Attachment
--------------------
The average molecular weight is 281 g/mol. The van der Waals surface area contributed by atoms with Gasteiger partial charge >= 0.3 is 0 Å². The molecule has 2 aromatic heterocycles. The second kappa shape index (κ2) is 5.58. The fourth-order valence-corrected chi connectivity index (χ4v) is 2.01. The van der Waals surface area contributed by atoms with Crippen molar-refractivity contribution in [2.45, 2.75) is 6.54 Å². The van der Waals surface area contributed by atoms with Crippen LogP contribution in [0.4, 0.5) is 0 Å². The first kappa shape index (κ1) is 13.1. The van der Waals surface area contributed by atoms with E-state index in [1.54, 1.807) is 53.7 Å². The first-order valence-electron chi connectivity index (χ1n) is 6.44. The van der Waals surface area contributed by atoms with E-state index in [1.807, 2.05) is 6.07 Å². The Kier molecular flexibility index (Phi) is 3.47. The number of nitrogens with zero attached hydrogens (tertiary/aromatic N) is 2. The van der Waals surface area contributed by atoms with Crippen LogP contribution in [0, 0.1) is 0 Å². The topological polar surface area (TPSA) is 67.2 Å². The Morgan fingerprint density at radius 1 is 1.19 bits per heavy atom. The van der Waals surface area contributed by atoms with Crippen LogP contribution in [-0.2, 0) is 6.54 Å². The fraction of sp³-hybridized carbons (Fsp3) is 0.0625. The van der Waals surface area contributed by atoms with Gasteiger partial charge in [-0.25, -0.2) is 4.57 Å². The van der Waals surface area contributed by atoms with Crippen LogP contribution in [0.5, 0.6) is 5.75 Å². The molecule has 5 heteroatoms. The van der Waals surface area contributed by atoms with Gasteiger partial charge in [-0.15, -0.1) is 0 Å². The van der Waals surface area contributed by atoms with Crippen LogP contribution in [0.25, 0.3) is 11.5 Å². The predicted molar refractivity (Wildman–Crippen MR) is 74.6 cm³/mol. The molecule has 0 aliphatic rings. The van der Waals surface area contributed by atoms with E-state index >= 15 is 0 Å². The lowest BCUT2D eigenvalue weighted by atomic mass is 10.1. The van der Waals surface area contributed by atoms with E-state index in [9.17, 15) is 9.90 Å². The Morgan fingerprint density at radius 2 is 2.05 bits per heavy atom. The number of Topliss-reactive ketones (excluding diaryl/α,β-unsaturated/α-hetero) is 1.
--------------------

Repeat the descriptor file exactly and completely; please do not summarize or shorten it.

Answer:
The average molecular weight is 281 g/mol. The van der Waals surface area contributed by atoms with Gasteiger partial charge >= 0.3 is 0 Å². The molecule has 2 aromatic heterocycles. The second kappa shape index (κ2) is 5.58. The fourth-order valence-corrected chi connectivity index (χ4v) is 2.01. The van der Waals surface area contributed by atoms with Crippen molar-refractivity contribution in [2.45, 2.75) is 6.54 Å². The van der Waals surface area contributed by atoms with Crippen LogP contribution in [0.4, 0.5) is 0 Å². The first kappa shape index (κ1) is 13.1. The van der Waals surface area contributed by atoms with E-state index in [1.54, 1.807) is 53.7 Å². The first-order valence-electron chi connectivity index (χ1n) is 6.44. The van der Waals surface area contributed by atoms with E-state index in [1.807, 2.05) is 6.07 Å². The Kier molecular flexibility index (Phi) is 3.47. The number of nitrogens with zero attached hydrogens (tertiary/aromatic N) is 2. The van der Waals surface area contributed by atoms with Crippen LogP contribution in [0, 0.1) is 0 Å². The topological polar surface area (TPSA) is 67.2 Å². The Morgan fingerprint density at radius 1 is 1.19 bits per heavy atom. The van der Waals surface area contributed by atoms with Crippen LogP contribution in [-0.2, 0) is 6.54 Å². The fraction of sp³-hybridized carbons (Fsp3) is 0.0625. The van der Waals surface area contributed by atoms with Gasteiger partial charge in [-0.25, -0.2) is 4.57 Å². The van der Waals surface area contributed by atoms with Crippen LogP contribution in [0.5, 0.6) is 5.75 Å². The molecule has 5 heteroatoms. The van der Waals surface area contributed by atoms with Gasteiger partial charge in [-0.15, -0.1) is 0 Å². The van der Waals surface area contributed by atoms with Crippen LogP contribution in [0.25, 0.3) is 11.5 Å². The predicted molar refractivity (Wildman–Crippen MR) is 74.6 cm³/mol. The molecule has 0 aliphatic rings. The van der Waals surface area contributed by atoms with E-state index >= 15 is 0 Å². The lowest BCUT2D eigenvalue weighted by atomic mass is 10.1. The van der Waals surface area contributed by atoms with E-state index in [9.17, 15) is 9.90 Å². The Morgan fingerprint density at radius 2 is 2.05 bits per heavy atom. The number of Topliss-reactive ketones (excluding diaryl/α,β-unsaturated/α-hetero) is 1.